Back in 2013, long before Pokémon Go, there was a mobile game app in existence that enabled users to collect 100 cute creatures from different types of habitats and relied on smartphone geolocation to decide whether the user was close to water, grass or snow.
This app was called Geomon, and at its peak, the app had a million users and had achieved profitability. But then the app was killed off.
With Yahoo being bought by US telecoms giant Verizon, stories are coming out of the woodwork about all the ways in which Marissa Meyer failed to turn Yahoo round; how Meyer managed to mess with Tumblr; and how a much-loved yet little-understood brand is now considered a relic in the fast-paced internet age of today.
But one of the saddest stories to come out about Yahoo concerns Loki Studios, an app developer acquired by Yahoo in 2013.
Geomon, the game that should have been Pokemon Go
Loki Studios was founded by several computer science undergraduates from Stanford University in 2011, who had the dream of combining mobile gaming with the high tech features available on smartphones, such as GPS-enabled geolocation, which enables Google Maps to pinpoint your exact location.
The app developer mainly worked on iOS mobile game apps, the most popular of which was Geomon, a game that combined co-founder Ivan Lee's fondness for the Japanese franchise Pokémon, about a fictional world where a group of children search for and collect creatures around the world with different magical abilities and then train them to battle against other creatures.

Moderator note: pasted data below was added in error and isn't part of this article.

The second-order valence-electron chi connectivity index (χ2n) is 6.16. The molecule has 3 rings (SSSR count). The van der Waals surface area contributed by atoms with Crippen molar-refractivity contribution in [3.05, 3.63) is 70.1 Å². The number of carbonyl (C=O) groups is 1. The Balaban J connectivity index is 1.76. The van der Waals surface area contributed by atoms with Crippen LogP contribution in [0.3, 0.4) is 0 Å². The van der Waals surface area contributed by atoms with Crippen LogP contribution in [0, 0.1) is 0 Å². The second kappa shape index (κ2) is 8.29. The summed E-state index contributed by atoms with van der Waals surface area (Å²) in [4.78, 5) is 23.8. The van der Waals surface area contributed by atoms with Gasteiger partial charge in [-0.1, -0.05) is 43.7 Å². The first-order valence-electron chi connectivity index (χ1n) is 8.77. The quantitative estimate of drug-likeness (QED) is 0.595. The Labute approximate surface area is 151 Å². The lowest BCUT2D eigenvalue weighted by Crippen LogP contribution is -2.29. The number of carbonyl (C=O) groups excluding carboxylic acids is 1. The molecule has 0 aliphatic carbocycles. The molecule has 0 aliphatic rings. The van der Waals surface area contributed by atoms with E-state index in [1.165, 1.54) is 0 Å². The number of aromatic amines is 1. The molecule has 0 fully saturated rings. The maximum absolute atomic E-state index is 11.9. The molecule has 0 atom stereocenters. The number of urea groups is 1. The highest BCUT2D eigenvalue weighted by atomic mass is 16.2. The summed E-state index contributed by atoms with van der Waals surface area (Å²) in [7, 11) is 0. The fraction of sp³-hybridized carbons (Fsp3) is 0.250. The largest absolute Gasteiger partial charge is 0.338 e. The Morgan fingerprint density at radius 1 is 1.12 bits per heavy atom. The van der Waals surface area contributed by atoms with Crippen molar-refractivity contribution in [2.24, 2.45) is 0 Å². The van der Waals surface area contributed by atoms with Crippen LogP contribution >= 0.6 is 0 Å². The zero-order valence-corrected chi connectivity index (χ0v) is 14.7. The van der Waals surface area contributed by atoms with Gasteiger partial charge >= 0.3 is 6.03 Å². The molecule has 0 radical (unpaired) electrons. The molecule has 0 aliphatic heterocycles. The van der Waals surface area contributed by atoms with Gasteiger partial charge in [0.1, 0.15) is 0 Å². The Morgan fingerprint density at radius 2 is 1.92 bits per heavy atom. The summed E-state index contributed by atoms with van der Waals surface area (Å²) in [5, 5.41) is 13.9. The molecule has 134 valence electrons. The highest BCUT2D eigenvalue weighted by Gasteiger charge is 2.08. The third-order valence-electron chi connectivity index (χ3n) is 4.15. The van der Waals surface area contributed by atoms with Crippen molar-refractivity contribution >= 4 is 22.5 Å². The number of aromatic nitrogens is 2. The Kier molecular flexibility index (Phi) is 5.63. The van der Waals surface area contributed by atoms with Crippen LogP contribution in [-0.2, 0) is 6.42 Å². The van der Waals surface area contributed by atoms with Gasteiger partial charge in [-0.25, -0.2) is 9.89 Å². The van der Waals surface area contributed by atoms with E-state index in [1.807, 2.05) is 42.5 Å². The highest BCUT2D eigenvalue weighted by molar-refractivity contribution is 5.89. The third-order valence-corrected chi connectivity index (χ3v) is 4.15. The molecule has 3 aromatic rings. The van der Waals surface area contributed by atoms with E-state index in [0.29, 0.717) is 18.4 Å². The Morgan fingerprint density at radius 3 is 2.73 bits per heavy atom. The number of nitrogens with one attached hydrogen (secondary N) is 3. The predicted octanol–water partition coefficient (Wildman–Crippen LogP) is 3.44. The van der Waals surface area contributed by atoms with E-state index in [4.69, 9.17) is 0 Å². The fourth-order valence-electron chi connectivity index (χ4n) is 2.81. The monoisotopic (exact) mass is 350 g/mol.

Lee thought that a mobile game inspired by Pokémon that made use of location data could do well. In the Geomon app, the "Pokémon" were called "Espers" and certain types of these creatures could only be caught if the user was in a particular part of the world, so to catch a sea-dwelling creature, the user would need to be physically standing next to the ocean, and if you wanted to catch a snow-type creature, you'd need to be in a country with snowy climate.
Loki Studios, which had just eight employees, had big dreams of becoming "the world's most recognised game franchise", and it intended to branch out beyond mobile to build "complementary Facebook games, desktop games, and console games", but sadly these dreams were never realised.
Yahoo didn't see the potential in geolocation gaming
The Geomons game did well, so well that it drew the attention of Yahoo, but apparently all the internet giant wanted was Loki Studios' staff, not its products. Seven of the app developer's employees were acquired to going the Yahoo mobile team, and the decision was made to kill off Geomon.
Inc Magazine managed to contact Lee over LinkedIn to ask him what he thinks about the overnight success of Pokémon Go, the mobile gaming phenomenon by Niantic Labs taking the world by storm with tens of millions of users that is now worth $3.7bn (£2.8bn), and he confirmed that Geomon "ceased operations" after Loki Studios was acquired by Yahoo.
Not a great year for Yahoo
It is not exactly clear why, but from Lee's comments, it seems that there were concerns about whether Geomon could maintain its popularity, particularly if the app forced users to go outside and physically walk around in order to progress in the game.
Other than that, his comments to Inc are guarded and simply reflect a glowing respect for Niantic for what it has achieved in developing the Ingress geolocation game platform that eventually evolved into Pokémon Go and its map of plentiful PokéStops and gyms, as well as for licencing the valuable and widely recognisable Pokémon IP.
Reuters says that Yahoo failed because it didn't know what it was, and because it made crucial mistakes with its acquisitions, passing up opportunities to buy Facebook and Skype, not partnering with Google and refusing to let Microsoft take it over, as well as bungling mobile advertising and failing to correctly monetise Tumblr.
But it's incredible to think that Yahoo was once sitting on the biggest mobile gaming sensation since Angry Birds, and instead of building it into greatness, killed the magic of a great idea.